I must be missing it. Clearly, the Loving decision was an activist decision. It imposed by judicial fiat, plain and simple, a legal policy tracking the cultural change that had been evolving in society. So activist decisions aren't necessarily bad decisions.

Conversely, Kitzmiller broke no new ground at all, it simply applied existing legal policies and tests, and determined that violations of these are STILL violations, and nothing has changed. So non-activist decisions are ALSO not necessarily bad decisions.

Which means judicial activism really isn't the issue at all here. If anything, the issue is whether or not legal interpretations impacting social values are a good fit for evolving change in those values.

Surely we all have what we consider good reasons to dislike decisions we disagree with, which are always going to strike those who approve of the decisions as rationalizations. And so in this context it's true that "activist" is a pejorative term meaning "made a decision I don't like." But this is politics at work, and like it or not, judges can't help but make political decisions in cases with political implications.

The funny part, of course, is that the vast majority of "activist" decisions in US history have been by a conservative court overruling popular legislation. Sometimes this was right, sometimes not, but it just boggles the mind that people made it through law school without having to consider the history of constitutional law. Kind of like Clarence not bothering to discuss or consider Roe while he was in school.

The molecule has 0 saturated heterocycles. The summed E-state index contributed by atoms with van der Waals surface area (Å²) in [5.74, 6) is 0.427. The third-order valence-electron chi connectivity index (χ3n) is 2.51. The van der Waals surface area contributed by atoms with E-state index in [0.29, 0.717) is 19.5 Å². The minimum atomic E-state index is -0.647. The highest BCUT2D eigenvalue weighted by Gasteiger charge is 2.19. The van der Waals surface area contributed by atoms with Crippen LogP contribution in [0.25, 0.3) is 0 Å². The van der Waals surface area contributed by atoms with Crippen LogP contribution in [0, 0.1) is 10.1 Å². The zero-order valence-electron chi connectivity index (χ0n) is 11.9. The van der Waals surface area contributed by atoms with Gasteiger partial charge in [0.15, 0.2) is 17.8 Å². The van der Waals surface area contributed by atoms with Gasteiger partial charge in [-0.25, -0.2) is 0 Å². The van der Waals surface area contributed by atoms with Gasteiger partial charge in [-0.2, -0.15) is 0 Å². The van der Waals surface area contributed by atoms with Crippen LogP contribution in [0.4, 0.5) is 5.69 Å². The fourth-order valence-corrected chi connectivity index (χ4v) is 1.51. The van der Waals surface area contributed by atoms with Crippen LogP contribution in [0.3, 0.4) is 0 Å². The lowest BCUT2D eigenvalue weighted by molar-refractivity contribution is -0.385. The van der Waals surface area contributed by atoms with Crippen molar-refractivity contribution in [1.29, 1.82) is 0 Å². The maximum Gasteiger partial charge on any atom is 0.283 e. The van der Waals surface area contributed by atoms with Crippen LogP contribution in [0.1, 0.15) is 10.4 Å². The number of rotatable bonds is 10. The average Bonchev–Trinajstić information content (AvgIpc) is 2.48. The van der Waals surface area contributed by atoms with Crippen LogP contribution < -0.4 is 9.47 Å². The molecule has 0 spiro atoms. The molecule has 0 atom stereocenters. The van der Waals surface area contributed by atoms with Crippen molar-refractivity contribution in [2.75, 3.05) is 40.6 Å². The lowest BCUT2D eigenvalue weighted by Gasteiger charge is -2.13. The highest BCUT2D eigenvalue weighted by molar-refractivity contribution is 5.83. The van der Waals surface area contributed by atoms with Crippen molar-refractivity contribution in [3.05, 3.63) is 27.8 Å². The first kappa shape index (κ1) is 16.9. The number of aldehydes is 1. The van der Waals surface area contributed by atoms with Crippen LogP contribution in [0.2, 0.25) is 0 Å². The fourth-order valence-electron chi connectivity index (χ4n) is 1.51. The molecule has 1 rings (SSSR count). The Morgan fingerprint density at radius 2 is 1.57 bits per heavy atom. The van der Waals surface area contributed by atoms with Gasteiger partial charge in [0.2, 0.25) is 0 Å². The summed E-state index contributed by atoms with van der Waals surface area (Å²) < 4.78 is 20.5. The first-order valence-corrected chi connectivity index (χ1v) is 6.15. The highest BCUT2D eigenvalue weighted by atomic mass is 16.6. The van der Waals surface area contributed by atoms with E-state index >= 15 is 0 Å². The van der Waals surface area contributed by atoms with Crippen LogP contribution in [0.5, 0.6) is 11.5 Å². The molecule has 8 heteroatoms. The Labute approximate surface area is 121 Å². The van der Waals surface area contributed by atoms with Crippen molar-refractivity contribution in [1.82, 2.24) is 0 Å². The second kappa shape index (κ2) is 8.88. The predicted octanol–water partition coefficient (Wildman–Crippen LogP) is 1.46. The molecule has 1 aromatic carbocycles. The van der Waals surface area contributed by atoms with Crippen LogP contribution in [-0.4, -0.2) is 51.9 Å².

I think a definition of the term "Activist Judging" is possible. I fail to see how it is in any way useful except as a cheap debating point.

I'd like to congratulate myself for not reading the first line of your post, and thus making my previous comment (and thus myself) look ridiculous.

I've not gotten a straight answer about Loving v. Virginia from one of those folks yet. One that I recall, who claims to be an attorney, wrote that the reason the Virginia statute was unconstitutional was that it denied equal protection of the law to all races. I am not making this up. He wrote:

People did not have equal protection. Apparently Virginia wanted to protect the "purity" of the white race but did not care about the "purity" of the other races.

Really, I am not making this up.